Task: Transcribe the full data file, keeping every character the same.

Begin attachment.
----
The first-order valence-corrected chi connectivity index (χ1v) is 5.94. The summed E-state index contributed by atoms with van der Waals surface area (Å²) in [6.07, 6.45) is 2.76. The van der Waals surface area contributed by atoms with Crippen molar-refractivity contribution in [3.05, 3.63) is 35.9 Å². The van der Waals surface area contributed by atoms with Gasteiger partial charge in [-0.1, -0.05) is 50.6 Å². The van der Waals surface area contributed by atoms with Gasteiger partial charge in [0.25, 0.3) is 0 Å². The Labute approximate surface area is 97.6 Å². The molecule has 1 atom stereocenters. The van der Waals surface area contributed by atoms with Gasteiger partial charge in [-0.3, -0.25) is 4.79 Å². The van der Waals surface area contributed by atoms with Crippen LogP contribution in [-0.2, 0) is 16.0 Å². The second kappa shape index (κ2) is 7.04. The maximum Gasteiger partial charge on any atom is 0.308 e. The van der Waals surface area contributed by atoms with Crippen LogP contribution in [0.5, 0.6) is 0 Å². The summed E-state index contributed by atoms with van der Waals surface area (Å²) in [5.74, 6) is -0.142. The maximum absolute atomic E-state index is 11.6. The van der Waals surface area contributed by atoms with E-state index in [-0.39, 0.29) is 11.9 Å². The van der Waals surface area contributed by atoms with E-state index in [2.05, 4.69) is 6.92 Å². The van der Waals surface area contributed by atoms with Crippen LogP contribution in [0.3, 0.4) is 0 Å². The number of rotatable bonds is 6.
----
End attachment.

The first-order valence-corrected chi connectivity index (χ1v) is 5.94. The summed E-state index contributed by atoms with van der Waals surface area (Å²) in [6.07, 6.45) is 2.76. The van der Waals surface area contributed by atoms with Crippen molar-refractivity contribution in [3.05, 3.63) is 35.9 Å². The van der Waals surface area contributed by atoms with Gasteiger partial charge in [-0.1, -0.05) is 50.6 Å². The van der Waals surface area contributed by atoms with Gasteiger partial charge in [0.25, 0.3) is 0 Å². The Labute approximate surface area is 97.6 Å². The molecule has 1 atom stereocenters. The van der Waals surface area contributed by atoms with Gasteiger partial charge in [-0.3, -0.25) is 4.79 Å². The van der Waals surface area contributed by atoms with Crippen LogP contribution in [-0.2, 0) is 16.0 Å². The second kappa shape index (κ2) is 7.04. The maximum Gasteiger partial charge on any atom is 0.308 e. The van der Waals surface area contributed by atoms with Crippen LogP contribution in [0.5, 0.6) is 0 Å². The summed E-state index contributed by atoms with van der Waals surface area (Å²) in [5.74, 6) is -0.142. The maximum absolute atomic E-state index is 11.6. The van der Waals surface area contributed by atoms with E-state index in [-0.39, 0.29) is 11.9 Å². The van der Waals surface area contributed by atoms with E-state index in [2.05, 4.69) is 6.92 Å². The van der Waals surface area contributed by atoms with Crippen LogP contribution in [0.3, 0.4) is 0 Å². The number of rotatable bonds is 6.